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E05890: Hesychius of Jerusalem composes his Homily 8, On *Antony (‘the Great’, monk of Egypt, S00098), which he preaches during the celebration of the saint at the church of the Anastasis in Jerusalem on 17 January. Written in Greek at Jerusalem, in the early 5th c.

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posted on 2018-06-28, 00:00 authored by erizos
Hesychius of Jerusalem, Homily 8, On Antony (CPG 6572 = BHG 141f)

1. Proem. Lauds of Antony.

2. Comparison. Antony compared with Abraham, Isaac, Jacob, Joseph, Moses, David, Daniel, John the Baptist, John the Evangelist, and Paul the Apostle.

3. Captatio benevolentiae: Hesychius cannot offer an adequate praise.

4-9. Antony ‘s life is praised in the light of biblical quotations concerning righteousness.


Evidence ID


Saint Name

Antony, 'the Great', monk of Egypt, ob. 356 : S00098

Saint Name in Source


Type of Evidence

Literary - Hagiographical - Other saint-related texts Literary - Sermons/Homilies


  • Greek

Evidence not before


Evidence not after


Activity not before


Activity not after


Place of Evidence - Region

Palestine with Sinai

Place of Evidence - City, village, etc


Place of evidence - City name in other Language(s)

Jerusalem Caesarea Maritima Καισάρεια Kaisareia Caesarea Kayseri Turris Stratonis

Major author/Major anonymous work

Hesychius of Jerusalem

Cult activities - Liturgical Activity

  • Service for the Saint

Cult activities - Festivals

  • Saint’s feast

Cult Activities - Protagonists in Cult and Narratives

Ecclesiastics - lesser clergy Ecclesiastics - monks/nuns/hermits


Hesychius lived as a monk and priest in Palestine and Jerusalem in the first half of the 5th century. A member of the clergy of the Holy Sepulchre, he was a leading theologian and author, flourishing from the 410s to perhaps after 451. He was a close associate of Juvenal (bishop of Jerusalem 422-458), and participated in the theological debate against Nestorius, supporting Cyril of Alexandria. The date of his death is uncertain. Theophanes reports that he died in the same year as Melania the Younger (ed. de Boor 92, 20: AM 5926), but he is also reported to have been alive when the Council of Chalcedon took place in 451, and to have opposed it. His surviving works include commentaries and homilies. He is known to have published an ecclesiastical history, which has not survived. The circulation of his works in the Middle Ages seems to have been geographically limited, since they tend to be found in manuscripts from Jerusalem and southern Italy, but hardly ever in Constantinopolitan ones. His homilies are important testimonies for the early stages of development of the liturgical traditions of the church of Jerusalem, and the appearance of a number of feasts with a strong Marian dimension like the 14 February feast of Hypapante (Candlemas) and 15 August. Homily 8 survives in three manuscripts, on which see Aubineau 1978, 277-279:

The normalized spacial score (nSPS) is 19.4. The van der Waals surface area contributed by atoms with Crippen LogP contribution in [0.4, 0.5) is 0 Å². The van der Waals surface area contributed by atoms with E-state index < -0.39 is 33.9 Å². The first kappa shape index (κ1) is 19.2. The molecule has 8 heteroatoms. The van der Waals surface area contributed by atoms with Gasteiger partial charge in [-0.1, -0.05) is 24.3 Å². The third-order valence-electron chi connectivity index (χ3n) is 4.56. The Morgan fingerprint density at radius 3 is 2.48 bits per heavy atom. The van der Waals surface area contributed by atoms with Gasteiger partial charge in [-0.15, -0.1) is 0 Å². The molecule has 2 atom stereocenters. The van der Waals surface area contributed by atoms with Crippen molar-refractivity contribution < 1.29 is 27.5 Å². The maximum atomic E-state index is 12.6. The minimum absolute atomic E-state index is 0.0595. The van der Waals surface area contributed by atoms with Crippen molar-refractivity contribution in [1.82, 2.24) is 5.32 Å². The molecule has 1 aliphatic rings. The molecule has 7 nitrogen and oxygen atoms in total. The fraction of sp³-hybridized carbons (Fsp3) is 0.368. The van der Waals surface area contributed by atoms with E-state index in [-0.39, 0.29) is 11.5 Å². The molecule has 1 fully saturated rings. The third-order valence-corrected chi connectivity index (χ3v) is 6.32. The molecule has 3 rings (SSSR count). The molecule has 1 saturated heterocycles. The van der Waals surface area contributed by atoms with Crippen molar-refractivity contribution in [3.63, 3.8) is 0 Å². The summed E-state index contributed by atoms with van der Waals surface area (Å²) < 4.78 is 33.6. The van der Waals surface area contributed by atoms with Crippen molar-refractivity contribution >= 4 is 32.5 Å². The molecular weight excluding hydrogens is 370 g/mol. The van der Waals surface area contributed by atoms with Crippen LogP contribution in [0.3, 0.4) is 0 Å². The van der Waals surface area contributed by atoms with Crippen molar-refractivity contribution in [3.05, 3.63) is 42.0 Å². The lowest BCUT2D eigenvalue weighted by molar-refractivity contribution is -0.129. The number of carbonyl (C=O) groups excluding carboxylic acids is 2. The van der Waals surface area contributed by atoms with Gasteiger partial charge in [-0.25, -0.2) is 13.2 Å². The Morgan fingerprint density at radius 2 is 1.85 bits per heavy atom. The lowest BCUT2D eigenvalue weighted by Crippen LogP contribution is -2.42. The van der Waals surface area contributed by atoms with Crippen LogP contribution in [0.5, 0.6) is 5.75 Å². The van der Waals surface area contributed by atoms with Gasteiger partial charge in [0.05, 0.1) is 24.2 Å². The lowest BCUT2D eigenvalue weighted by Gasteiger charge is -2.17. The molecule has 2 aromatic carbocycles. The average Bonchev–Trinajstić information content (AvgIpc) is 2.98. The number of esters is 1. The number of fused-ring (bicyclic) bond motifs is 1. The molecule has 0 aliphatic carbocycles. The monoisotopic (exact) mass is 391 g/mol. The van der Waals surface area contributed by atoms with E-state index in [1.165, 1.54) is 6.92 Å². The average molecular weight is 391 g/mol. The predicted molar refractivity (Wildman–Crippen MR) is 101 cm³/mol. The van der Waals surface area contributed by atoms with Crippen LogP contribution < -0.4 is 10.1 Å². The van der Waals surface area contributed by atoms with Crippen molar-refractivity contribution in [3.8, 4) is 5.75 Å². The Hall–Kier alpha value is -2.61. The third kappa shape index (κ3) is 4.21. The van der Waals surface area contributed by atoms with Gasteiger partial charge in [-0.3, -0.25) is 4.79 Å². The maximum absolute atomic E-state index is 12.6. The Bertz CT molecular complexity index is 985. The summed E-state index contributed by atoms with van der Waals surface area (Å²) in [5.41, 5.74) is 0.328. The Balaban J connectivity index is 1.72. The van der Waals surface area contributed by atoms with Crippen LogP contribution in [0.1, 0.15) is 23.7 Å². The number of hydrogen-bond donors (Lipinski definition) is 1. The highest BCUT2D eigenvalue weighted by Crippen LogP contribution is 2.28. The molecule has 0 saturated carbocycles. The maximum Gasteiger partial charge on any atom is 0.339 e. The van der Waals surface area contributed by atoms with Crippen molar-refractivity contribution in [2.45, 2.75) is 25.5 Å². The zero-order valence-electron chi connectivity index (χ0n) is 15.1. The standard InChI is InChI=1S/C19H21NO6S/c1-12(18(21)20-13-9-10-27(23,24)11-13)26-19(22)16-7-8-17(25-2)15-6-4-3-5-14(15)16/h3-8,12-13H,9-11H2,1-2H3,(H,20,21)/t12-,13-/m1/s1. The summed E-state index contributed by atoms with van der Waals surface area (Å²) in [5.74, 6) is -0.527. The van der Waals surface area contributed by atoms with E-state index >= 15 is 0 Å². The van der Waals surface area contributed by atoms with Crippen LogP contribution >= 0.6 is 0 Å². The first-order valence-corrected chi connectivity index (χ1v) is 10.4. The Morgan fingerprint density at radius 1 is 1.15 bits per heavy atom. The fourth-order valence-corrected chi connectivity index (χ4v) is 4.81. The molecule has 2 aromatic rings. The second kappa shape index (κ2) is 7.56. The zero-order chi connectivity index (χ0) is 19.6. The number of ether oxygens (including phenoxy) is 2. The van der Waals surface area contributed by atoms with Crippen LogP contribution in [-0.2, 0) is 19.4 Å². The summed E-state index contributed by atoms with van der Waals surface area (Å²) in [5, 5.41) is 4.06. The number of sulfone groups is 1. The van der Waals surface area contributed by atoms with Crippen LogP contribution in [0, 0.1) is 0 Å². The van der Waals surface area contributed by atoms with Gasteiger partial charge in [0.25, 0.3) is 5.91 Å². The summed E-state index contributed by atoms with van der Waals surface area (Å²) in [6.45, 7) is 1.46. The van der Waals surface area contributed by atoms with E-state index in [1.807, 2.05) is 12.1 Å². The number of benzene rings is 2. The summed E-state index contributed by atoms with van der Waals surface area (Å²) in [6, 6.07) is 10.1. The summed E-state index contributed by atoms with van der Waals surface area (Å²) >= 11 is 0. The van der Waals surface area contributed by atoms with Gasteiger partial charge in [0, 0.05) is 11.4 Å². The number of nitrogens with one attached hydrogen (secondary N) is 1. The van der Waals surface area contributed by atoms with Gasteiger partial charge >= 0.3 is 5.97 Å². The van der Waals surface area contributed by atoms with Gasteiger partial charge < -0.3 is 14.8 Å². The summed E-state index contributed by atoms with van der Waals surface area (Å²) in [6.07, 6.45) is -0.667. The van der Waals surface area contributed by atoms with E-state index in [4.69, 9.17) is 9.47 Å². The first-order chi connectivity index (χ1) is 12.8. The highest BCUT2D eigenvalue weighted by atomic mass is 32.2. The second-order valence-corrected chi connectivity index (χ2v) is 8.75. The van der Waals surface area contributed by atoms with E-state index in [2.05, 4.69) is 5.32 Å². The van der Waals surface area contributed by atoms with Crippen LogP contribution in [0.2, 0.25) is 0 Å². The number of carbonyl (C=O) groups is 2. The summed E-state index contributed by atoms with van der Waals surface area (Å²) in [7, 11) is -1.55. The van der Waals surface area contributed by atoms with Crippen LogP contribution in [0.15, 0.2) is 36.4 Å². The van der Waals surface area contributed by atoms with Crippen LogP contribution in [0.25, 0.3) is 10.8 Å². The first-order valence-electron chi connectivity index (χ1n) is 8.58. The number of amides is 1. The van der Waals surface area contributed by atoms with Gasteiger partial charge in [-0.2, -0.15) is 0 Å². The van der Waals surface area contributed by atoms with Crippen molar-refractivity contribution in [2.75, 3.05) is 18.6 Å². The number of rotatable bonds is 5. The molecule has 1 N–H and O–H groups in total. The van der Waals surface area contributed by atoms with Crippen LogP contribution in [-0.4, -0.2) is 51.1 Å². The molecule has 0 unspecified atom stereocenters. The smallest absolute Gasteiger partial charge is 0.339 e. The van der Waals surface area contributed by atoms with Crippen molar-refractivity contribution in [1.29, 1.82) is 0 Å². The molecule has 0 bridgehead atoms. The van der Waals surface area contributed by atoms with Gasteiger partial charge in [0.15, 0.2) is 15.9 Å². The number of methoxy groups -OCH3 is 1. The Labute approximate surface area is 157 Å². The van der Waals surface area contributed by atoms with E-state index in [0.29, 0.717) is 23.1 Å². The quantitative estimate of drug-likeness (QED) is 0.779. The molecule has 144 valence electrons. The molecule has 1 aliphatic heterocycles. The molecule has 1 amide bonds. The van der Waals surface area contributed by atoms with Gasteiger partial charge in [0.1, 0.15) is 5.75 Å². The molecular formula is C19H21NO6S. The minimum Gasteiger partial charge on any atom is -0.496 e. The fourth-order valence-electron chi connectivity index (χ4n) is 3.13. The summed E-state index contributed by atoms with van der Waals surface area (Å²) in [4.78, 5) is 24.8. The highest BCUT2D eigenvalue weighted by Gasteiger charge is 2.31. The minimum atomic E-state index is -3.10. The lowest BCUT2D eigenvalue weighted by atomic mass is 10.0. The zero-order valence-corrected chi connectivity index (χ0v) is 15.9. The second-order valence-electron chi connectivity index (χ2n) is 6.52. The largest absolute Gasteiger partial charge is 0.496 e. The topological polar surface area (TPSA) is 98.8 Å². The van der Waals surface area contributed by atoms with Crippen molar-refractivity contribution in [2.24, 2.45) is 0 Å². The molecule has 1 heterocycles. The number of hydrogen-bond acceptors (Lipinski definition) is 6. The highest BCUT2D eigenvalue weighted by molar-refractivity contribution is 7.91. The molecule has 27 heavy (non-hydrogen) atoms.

This homily is the earliest known homiletic work associated with the celebration of the great monastic father. It partly follows the literary conventions of a funerary encomium, constructing the praises of its hero on the base of comparison, and by presenting aspects of Antony’s life as the fulfilment of biblical references to righteousness. In doing this, Hesychius is partly inspired by the biblical readings of the day. The homily was probably preached during the saint’s feast on 17 January, which, according to the Armenian lectionary of Jerusalem, was celebrated at the Anastasis.


Text, French translation, and commentary: Aubineau, M., Les homélies festales d’Hésychius de Jérusalem I: les homélies I-XV (Subsidia Hagiographica 59: Brussels, 1978).

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    Evidence -  The Cult of Saints in Late Antiquity



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